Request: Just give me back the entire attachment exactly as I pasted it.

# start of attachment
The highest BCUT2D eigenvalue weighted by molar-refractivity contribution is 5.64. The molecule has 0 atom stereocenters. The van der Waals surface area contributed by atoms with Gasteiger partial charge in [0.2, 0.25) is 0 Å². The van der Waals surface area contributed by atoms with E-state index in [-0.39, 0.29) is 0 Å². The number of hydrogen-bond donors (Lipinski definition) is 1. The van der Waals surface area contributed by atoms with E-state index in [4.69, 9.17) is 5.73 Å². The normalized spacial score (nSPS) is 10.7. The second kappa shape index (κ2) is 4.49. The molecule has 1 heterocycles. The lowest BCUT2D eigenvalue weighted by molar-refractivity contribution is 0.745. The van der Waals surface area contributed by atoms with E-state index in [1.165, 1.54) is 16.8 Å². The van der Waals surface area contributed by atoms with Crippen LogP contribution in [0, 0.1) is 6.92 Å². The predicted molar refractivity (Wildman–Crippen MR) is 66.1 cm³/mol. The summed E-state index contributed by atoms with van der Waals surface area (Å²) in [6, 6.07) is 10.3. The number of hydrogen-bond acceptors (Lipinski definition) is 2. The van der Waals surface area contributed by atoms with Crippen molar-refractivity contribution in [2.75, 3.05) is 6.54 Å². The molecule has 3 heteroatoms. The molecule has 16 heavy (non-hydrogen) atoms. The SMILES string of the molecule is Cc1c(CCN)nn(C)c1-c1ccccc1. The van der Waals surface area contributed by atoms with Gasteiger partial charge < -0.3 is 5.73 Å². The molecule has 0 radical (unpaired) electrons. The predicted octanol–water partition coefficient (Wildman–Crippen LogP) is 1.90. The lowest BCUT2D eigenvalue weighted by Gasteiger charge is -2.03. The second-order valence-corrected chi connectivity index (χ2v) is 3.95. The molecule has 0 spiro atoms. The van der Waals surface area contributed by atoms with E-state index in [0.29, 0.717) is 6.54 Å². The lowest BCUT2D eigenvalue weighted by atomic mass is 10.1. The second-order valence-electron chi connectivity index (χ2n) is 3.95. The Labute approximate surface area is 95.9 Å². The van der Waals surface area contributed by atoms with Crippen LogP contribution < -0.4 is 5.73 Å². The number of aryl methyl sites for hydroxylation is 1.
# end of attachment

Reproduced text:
The highest BCUT2D eigenvalue weighted by molar-refractivity contribution is 5.64. The molecule has 0 atom stereocenters. The van der Waals surface area contributed by atoms with Gasteiger partial charge in [0.2, 0.25) is 0 Å². The van der Waals surface area contributed by atoms with E-state index in [-0.39, 0.29) is 0 Å². The number of hydrogen-bond donors (Lipinski definition) is 1. The van der Waals surface area contributed by atoms with E-state index in [4.69, 9.17) is 5.73 Å². The normalized spacial score (nSPS) is 10.7. The second kappa shape index (κ2) is 4.49. The molecule has 1 heterocycles. The lowest BCUT2D eigenvalue weighted by molar-refractivity contribution is 0.745. The van der Waals surface area contributed by atoms with E-state index in [1.165, 1.54) is 16.8 Å². The van der Waals surface area contributed by atoms with Crippen LogP contribution in [0, 0.1) is 6.92 Å². The predicted molar refractivity (Wildman–Crippen MR) is 66.1 cm³/mol. The summed E-state index contributed by atoms with van der Waals surface area (Å²) in [6, 6.07) is 10.3. The number of hydrogen-bond acceptors (Lipinski definition) is 2. The van der Waals surface area contributed by atoms with Crippen molar-refractivity contribution in [2.75, 3.05) is 6.54 Å². The molecule has 3 heteroatoms. The molecule has 16 heavy (non-hydrogen) atoms. The SMILES string of the molecule is Cc1c(CCN)nn(C)c1-c1ccccc1. The van der Waals surface area contributed by atoms with Gasteiger partial charge < -0.3 is 5.73 Å². The molecule has 0 radical (unpaired) electrons. The predicted octanol–water partition coefficient (Wildman–Crippen LogP) is 1.90. The lowest BCUT2D eigenvalue weighted by Gasteiger charge is -2.03. The second-order valence-corrected chi connectivity index (χ2v) is 3.95. The molecule has 0 spiro atoms. The van der Waals surface area contributed by atoms with E-state index in [0.29, 0.717) is 6.54 Å². The lowest BCUT2D eigenvalue weighted by atomic mass is 10.1. The second-order valence-electron chi connectivity index (χ2n) is 3.95. The Labute approximate surface area is 95.9 Å². The van der Waals surface area contributed by atoms with Crippen LogP contribution < -0.4 is 5.73 Å². The number of aryl methyl sites for hydroxylation is 1.